Russia sues to overturn approval for giant Shell energy project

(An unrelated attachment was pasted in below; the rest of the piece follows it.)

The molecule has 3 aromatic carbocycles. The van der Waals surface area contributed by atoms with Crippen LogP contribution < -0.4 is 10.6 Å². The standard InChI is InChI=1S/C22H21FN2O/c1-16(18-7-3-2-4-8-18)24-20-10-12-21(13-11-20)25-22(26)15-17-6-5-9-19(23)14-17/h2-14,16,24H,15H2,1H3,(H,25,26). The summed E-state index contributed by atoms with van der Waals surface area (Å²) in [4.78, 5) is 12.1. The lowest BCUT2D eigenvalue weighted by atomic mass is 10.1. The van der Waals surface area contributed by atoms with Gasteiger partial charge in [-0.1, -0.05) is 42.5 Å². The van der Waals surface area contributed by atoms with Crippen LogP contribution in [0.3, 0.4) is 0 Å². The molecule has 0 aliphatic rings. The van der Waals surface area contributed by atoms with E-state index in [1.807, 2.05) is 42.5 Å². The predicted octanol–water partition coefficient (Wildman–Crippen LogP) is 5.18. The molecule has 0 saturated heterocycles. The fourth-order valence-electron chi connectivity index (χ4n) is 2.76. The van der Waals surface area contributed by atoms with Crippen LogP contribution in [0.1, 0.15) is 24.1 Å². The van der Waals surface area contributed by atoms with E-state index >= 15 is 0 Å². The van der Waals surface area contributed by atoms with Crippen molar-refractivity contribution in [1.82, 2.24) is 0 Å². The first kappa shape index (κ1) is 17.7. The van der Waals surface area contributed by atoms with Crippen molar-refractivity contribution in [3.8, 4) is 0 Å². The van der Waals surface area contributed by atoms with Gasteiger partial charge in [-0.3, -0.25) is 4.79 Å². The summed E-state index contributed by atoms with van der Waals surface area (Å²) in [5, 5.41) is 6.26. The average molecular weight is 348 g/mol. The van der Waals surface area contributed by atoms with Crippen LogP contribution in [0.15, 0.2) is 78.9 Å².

Russia is suing to overturn its initial approval of a $20 billion Royal Dutch Shell oil and gas project, citing alleged environmental violations. (As Shell is locked in an ownership dispute with state-run oil company Gazprom, some analysts suspect the litigation has more to do with control than with concern over ecosystems, but we’ll take what we can get.) Russia’s Federal Service for the Oversight of Natural Resources claims Shell and its partners failed to build anti-erosion facilities and disposed of excessive industrial wastewater at Sakhalin 2, the world’s largest integrated oil and natural gas project. The project is 75 percent complete and was scheduled to be done in mid-2008; if not halted by the lawsuit, it will have the capacity to meet 8 percent of the world’s demand for liquefied natural gas. Shell, which has spent millions assessing the environmental and social impacts of the development, says on its website, “The project complies fully with Russian and international environmental standards.” For whatever that’s worth.
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